Between 1982 and 1987, 74 patients (46 men and 28 women) had exploration for presumed metastases from high-grade soft tissue sarcoma of the head/neck, extremity, or trunk. Ages ranged from 11 to 75 years (median 38 years). Thirty (41%) had multiple procedures for recurrences (range two to six explorations). Median postthoracotomy time for the group of patients with histologically confirmed sarcoma (n = 63) was 20.3 months. Patients rendered free of disease at initial thoracotomy had significantly longer postthoracotomy survival times (26.8 months median) than those with unresectable metastatic disease (9 months median); p2 < 0.0001). The prognostic significance of age, sex, location of primary tumor, disease-free interval, number of nodules on preoperative computed tomograms or conventional linear tomograms, number of metastases resected, and the use of postoperative chemotherapy were analyzed. In a univariate analysis, sex, age, and location of the primary tumor did not impact significantly on survival, nor did the use of postoperative chemotherapy. Initial disease-free interval of 1 year or less was associated with a significantly shorter survival time, and patients with five nodules or fewer on preoperative computed tomography had significantly longer survival times than patients with six nodules or more. Patients with three nodules or fewer on linear tomography had a longer postthoracotomy survival time than patients with four nodules or more. In patients whose malignant disease could be completely resected, the number of nodules resected at thoracotomy did not impact on long-term survival. According to proportional-hazards modeling, disease-free interval, sex, resectability, and truncal location were found to associate with length of survival after metastasis removal. We conclude that pulmonary metastasis resection in patients with soft tissue sarcoma is associated with long-term survival, and consistent indicators can define which patients may benefit from these interventions.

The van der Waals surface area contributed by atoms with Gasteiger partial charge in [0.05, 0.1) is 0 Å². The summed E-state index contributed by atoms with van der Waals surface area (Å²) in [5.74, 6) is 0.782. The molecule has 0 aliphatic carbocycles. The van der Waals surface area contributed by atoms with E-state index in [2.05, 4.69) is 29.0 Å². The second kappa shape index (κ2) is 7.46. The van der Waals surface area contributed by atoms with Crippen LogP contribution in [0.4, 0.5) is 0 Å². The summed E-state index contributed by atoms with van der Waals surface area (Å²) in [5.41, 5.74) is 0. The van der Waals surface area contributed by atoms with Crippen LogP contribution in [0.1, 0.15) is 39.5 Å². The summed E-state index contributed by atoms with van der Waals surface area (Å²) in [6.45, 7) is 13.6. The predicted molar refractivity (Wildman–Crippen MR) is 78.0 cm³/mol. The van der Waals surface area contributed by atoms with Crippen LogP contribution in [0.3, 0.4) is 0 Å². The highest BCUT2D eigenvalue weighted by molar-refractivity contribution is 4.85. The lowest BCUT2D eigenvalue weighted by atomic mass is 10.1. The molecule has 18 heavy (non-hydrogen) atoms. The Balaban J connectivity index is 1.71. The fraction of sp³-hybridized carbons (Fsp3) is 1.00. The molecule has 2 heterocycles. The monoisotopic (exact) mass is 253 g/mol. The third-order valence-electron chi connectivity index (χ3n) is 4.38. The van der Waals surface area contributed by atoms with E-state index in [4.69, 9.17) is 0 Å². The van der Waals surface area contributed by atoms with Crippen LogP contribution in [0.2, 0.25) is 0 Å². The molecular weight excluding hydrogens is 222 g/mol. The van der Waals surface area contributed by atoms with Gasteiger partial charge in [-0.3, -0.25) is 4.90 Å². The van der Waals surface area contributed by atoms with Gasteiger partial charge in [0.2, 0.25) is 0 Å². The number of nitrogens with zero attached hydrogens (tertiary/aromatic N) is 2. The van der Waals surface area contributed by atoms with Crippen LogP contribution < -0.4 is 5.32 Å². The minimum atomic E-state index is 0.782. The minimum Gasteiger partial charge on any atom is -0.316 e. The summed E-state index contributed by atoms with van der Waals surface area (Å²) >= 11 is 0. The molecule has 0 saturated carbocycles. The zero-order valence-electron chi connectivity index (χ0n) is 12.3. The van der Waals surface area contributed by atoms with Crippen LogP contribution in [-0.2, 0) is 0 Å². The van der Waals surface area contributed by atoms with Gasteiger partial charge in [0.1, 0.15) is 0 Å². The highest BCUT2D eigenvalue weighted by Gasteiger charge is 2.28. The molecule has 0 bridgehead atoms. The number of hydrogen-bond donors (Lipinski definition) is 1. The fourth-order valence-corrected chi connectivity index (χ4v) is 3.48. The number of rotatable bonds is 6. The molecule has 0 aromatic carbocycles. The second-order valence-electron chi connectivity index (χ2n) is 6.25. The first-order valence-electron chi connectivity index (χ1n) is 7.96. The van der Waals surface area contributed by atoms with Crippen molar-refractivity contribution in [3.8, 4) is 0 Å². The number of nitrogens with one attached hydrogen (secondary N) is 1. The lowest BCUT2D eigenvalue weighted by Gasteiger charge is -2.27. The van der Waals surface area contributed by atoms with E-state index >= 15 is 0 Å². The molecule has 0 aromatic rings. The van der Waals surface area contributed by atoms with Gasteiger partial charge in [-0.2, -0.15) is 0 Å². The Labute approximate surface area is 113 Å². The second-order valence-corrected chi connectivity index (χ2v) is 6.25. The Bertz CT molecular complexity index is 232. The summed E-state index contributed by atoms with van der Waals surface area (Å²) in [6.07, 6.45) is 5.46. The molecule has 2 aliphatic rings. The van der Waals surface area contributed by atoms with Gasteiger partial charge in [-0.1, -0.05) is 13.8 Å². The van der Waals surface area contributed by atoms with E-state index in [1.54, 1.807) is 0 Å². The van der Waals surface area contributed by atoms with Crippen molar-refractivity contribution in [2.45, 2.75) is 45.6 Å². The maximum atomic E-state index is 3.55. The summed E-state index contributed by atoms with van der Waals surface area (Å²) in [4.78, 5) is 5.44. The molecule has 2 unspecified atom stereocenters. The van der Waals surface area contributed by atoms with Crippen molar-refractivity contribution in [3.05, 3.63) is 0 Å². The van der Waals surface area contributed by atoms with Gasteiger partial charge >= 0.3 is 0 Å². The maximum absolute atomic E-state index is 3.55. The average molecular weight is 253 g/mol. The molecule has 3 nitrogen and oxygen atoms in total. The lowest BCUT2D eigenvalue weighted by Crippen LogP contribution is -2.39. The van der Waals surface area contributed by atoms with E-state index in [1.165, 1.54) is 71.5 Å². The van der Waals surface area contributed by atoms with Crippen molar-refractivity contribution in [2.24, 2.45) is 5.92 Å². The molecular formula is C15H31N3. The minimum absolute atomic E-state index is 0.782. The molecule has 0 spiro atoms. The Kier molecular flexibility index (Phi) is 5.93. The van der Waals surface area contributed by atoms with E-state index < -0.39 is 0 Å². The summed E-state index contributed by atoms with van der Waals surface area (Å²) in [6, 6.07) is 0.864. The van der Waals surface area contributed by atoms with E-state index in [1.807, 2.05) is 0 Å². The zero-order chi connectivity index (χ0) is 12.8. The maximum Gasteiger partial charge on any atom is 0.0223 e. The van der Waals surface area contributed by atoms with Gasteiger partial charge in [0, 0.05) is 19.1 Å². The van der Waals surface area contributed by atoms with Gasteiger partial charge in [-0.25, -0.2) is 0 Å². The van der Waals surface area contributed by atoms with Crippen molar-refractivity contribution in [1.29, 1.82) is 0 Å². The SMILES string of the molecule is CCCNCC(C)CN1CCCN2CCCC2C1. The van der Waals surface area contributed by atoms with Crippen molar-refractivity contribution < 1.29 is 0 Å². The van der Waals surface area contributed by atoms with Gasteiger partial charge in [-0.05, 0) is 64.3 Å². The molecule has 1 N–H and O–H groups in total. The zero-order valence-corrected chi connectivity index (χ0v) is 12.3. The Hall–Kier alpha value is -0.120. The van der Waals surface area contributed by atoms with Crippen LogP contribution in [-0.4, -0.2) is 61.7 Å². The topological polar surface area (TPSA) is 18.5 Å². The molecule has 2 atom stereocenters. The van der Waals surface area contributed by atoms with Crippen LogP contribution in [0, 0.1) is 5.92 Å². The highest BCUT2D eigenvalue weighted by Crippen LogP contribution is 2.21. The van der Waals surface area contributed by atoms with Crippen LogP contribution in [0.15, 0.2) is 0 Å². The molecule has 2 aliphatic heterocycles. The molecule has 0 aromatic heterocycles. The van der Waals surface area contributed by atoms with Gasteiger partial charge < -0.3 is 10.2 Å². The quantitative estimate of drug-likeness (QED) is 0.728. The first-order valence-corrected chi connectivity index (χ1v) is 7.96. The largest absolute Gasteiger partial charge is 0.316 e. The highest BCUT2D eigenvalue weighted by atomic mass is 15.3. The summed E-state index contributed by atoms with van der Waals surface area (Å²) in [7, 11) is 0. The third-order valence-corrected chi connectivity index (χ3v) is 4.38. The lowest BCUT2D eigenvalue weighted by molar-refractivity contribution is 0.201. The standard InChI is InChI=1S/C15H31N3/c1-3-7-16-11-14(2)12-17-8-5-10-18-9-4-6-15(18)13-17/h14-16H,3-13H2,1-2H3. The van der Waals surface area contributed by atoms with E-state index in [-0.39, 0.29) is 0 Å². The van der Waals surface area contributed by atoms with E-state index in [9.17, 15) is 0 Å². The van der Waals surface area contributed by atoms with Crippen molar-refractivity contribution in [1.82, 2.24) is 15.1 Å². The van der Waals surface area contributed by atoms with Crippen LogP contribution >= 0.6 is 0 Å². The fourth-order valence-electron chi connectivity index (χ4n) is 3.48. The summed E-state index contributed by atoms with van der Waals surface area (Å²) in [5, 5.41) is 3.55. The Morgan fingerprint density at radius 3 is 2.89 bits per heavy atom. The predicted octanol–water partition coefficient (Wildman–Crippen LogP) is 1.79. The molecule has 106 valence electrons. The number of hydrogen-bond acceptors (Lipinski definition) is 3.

|Original language||English (US)|
|Number of pages||11|
|Journal||Journal of Thoracic and Cardiovascular Surgery|
|State||Published - Jan 1 1989|
ASJC Scopus subject areas
- Pulmonary and Respiratory Medicine
- Cardiology and Cardiovascular Medicine